07 Mar 2023
 | 07 Mar 2023
Status: this preprint is open for discussion.

Enhanced Southern Ocean CO2 outgassing as a result of stronger and poleward shifted southern hemispheric westerlies

Laurie C. Menviel, Paul Spence, Andrew E. Kiss, Matthew A. Chamberlain, Hakase Hayashida, Matthew H. England, and Darryn Waugh

Abstract. While the Southern Ocean (SO) provides the largest oceanic sink of carbon, some observational studies have suggested that the total SO CO2 uptake exhibited large (~0.3 GtC/yr) decadal-scale variability over the last 30 years, with a similar SO CO2 uptake in 2016 than in the early 1990s. Here, using an eddy-rich ocean, sea-ice, carbon cycle model, with a nominal resolution of 1/10th degree, we explore the changes in total, natural and anthropogenic CO2 fluxes in the Southern Ocean over the period 1970–2021 and the processes leading to the CO2 flux variability. Over that period, the simulated total CO2 uptake increases by 0.5 GtC/yr, half of which occurs between 1970 and 1982. The simulated total CO2 flux exhibits decadal-scale variability with an amplitude of ~0.1 GtC/yr in phase with observations and with variability in the Southern Annular Mode (SAM). Notably, a stagnation of the total CO2 uptake is simulated between 1982 and 2000, while a re-invigoration is simulated between 2000 and 2012. This decadal-scale variability results from enhanced outgassing of natural CO2 south of the sub-Antarctic front due to the strengthening and poleward shift of the southern hemispheric (SH) westerlies. These wind changes also lead to enhanced anthropogenic CO2 uptake south of the polar front, even though the correlation is low and the amplitude 75 % smaller than for natural CO2 changes. The total SO CO2 uptake capability thus reduced since 1970 in response to a shift towards positive phases of the SAM. Both the multi-decadal and annual changes in SO fluxes can be mostly explained by variations in surface dissolved inorganic carbon (DIC) brought about by a combination of Ekman-driven vertical advection and DIC diffusion at the base of the mixed layer, thus indicating that even in an eddy-rich ocean model a strengthening and/or poleward shift of the southern hemispheric westerlies enhance CO2 outgassing. The projected poleward strengthening of the SH westerlies over the coming century will thus reduce the capability of the SO to mitigate the increase in atmospheric CO2.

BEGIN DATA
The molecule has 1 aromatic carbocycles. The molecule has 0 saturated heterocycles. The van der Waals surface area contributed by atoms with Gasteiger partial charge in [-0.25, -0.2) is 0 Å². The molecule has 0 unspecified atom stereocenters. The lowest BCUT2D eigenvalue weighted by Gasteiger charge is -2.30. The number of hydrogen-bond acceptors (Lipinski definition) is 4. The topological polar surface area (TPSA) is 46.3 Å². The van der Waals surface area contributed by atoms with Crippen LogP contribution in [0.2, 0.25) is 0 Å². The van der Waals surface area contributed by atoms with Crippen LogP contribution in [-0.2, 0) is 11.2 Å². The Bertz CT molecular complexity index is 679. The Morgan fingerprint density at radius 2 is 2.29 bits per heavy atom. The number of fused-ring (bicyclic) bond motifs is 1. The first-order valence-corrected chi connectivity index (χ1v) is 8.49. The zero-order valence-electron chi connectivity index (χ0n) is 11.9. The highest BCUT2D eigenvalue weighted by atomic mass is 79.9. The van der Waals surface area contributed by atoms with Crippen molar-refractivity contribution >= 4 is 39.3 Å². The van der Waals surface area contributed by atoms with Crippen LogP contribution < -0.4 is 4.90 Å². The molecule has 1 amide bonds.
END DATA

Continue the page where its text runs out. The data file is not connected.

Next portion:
Laurie C. Menviel et al.

Status: open (until 18 Apr 2023)

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Laurie C. Menviel et al.

Laurie C. Menviel et al.


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Short summary
As the ocean absorbs 25 % of the anthropogenic emissions of carbon, it is important to understand the impact of climate change on the flux of carbon between the ocean and the atmosphere. Here, we use a very high-resolution ocean, sea-ice, carbon cycle model to show that the capability of the Southern Ocean to uptake CO2 has decreased over the last 50 years due to a strengthening and poleward shift of the southern hemispheric westerlies. This trend is expected to continue over the coming century.